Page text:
Thom Browne’s Dream-Like Couture Premiere


With a runway show held at the Palais Garnier, American designer Thom Browne debuted his first haute couturecollection under a barrage of the color grey (as is, notably, his preferred tone).

The quote-unquote ‘audience’ featured three-thousand cutout onlookers, possibly depicting the commuting everyman, dressed in grey. Browne’s show notes would repeat the word “grey”multiple times, back to back, interspersed by his stylized use of ellipses. Attendees were asked to “wear their best grey.” And, every single look in the collection featured the colour. You get the picture. Yet while grey is often associated with things-less-pleasing — grey days, grey areas — it becomes something galvanizing and twisted in Browne’s fairytale-slash-nightmare-fueled mind. 

The loose story for his couture outing was that there was a main character (played by model Alek Wek), seemingly forlorn, waiting in a train station. Her mood turns around upon seeing the personification of her fantasies walk in — the grimness of the scene brightened by the gaiety of the surreal. People as pigeons (one modeled by Jordan Roth), people wearing coats embroidered with lavish undersea vignettes, people with headpieces that were either equine or snail-esque. Passersby wearing bell-shaped hats or bell-curved sleeves on their coats. A bride in super-skinny tailoring (there was excellent tailoring, throughout). All of it theatrical yet interpretable at will — you know how artists refer to blank canvases as starting points? Browne’s canvas is a wall of grey smoke, through which beauties and beasts emerge, one after the other and each more extravagant than the next.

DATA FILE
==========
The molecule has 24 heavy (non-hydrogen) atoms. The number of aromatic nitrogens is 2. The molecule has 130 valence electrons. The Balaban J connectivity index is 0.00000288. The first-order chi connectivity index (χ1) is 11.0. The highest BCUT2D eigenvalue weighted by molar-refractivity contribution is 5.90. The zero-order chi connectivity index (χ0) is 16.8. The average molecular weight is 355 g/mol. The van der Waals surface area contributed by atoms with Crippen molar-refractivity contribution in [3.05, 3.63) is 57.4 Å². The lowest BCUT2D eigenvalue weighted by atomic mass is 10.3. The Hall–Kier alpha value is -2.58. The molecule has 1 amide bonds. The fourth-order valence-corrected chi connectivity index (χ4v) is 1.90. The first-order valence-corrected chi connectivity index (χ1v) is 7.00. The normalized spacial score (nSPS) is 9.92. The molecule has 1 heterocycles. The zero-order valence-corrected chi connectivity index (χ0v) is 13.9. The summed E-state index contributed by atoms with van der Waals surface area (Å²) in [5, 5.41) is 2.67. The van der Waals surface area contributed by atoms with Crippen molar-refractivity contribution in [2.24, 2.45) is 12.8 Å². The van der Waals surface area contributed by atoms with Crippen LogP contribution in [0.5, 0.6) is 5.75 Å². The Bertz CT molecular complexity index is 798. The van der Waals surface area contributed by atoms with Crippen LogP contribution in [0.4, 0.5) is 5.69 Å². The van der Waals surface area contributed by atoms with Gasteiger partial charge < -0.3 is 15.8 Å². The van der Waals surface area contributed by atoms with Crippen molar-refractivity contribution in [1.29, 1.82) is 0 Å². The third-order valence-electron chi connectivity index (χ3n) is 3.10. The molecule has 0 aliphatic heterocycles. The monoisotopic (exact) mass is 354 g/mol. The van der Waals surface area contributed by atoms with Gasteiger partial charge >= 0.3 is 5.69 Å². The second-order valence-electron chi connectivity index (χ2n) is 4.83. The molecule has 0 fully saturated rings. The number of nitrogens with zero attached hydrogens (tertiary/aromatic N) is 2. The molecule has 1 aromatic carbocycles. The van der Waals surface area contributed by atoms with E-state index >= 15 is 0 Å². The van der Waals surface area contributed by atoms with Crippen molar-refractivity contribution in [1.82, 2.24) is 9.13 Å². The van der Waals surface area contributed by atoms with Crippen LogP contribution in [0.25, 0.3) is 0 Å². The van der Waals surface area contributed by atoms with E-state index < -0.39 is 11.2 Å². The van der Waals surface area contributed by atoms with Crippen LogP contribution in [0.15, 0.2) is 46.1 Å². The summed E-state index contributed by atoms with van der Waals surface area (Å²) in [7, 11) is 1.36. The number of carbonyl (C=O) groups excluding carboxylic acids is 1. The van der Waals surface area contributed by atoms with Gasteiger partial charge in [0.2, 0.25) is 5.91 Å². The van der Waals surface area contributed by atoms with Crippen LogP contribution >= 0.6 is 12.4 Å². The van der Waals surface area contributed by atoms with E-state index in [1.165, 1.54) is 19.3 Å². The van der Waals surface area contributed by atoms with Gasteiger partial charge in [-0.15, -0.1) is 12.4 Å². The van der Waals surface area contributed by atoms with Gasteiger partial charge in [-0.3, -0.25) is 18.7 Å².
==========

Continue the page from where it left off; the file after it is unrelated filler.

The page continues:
Browne famously doesn’t over-narrate his work. His collections do tend to follow a storyline, but much of it is left up to the viewer to determine. And there's a distinct specialness in this — it makes said viewer feel a little bit more enthralled to see the blueprint of the anecdote but to then colour it (grey or otherwise) with his or her own imagination. It’s cerebral entertainment, and Browne does it better than anyone. Bell-shaped hats off to him.